The Interplanetary File System: A Glimpse of the Future of the Web

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When you download a file or send a tweet, your information is stored in a mega data center owned by a company in the middle of nowhere. The countless racks of computers in these facilities contain millions of records, and with the flick of a switch, companies can censor or misuse the data.

But what if instead of handing it over to, say, Amazon or Google, your data is broken into pieces and scattered across the world so that no one but you and your key – not even the government – cannot access it?

Decentralized cloud storage

That’s the idea behind a radical new online framework for storing data called the Interplanetary File System, or IPFS. It went live a few months ago and Skiff, an online document editor, is one of the first platforms to take advantage of it.

Skiff looks and behaves like any other productivity service you might be familiar with, like Google Docs. You can create new documents, edit them with your colleagues, and generally use them as you would with any other documentation program. However, when you switch to its IPFS switch, it stores all those documents in a way that none of its peers can.

Unlike, say, Google, which would save your file to one of its storage facilities, Skiffs breaks it up into smaller chunks, encrypts them with your private key, and distributes them across a network of hosts. These hosts can be anywhere in the world and are not towering servers sitting in a freezing warehouse, but rather users like you and me with the bare necessities: a computer with enough storage space and an internet connection. .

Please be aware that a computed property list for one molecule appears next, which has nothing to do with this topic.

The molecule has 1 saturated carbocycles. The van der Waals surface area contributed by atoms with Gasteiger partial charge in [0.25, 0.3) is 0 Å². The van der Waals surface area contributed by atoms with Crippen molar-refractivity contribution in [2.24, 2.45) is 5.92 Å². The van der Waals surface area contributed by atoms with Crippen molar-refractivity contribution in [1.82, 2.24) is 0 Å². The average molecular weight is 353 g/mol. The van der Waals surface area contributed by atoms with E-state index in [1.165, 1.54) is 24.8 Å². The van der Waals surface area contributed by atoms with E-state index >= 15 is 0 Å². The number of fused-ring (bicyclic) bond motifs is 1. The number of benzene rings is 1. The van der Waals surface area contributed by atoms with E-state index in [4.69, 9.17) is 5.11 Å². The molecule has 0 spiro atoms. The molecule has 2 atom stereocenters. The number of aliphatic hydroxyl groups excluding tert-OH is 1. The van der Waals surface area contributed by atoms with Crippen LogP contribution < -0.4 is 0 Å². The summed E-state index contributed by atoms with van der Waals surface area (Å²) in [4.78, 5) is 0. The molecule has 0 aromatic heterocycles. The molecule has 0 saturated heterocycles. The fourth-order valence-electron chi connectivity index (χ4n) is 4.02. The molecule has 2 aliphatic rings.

So when Skiff wants to retrieve your documents, it doesn’t need to establish a connection to a server thousands of miles away – it might just be a few blocks away from you. The way Skiff locates your files is also what really sets IPFS apart from what we use today.

The URL is long overdue for an update

You see, the internet as we know it runs on physical addresses. To load an image, this web page or any other data, your device must know the coordinates of the server on which this data is stored. IPFS reverses this configuration. Instead of the location of the data, its addresses point directly to the content itself.

Each bit of IPFS data has a unique fingerprint. An application like Skiff takes this fingerprint and passes it to the IPFS network, which finds the shortest routes to all bits of data and sends them back. Not only is it much faster than traveling miles – often continents – to get your data, but it also saves tons of bandwidth and power. But there’s more to why IPFS came into the picture.

Building a Much More Resilient Internet

Because IPFS doesn’t centralize your information on servers owned by a handful of giants, it’s more resilient to widespread outages that are becoming more frequent, such as the Amazon disruption of a few months ago that destroys Slack and Epic Games for hours. Additionally, when you access IPFS data, it is cached indefinitely on your devices because you are also acting as the host. So even in the event of a network outage or sporadic bandwidth, you should theoretically be able to continue browsing the web as usual.

IPFS servers cannot suffer large scale data breaches either, as all bits of data broken down are individually encrypted and meaningless until they are pieced together with your key and cannot be intercepted on the way to a device.

“With IPFS, there is no single point of control and failure,” says Brendan Eich, CEO and co-founder of Brave, one of the first browsers to allow its users to access IPFS content directly. from the web address bar, “so it’s impossible to close it.”

Bringing the Internet back to its roots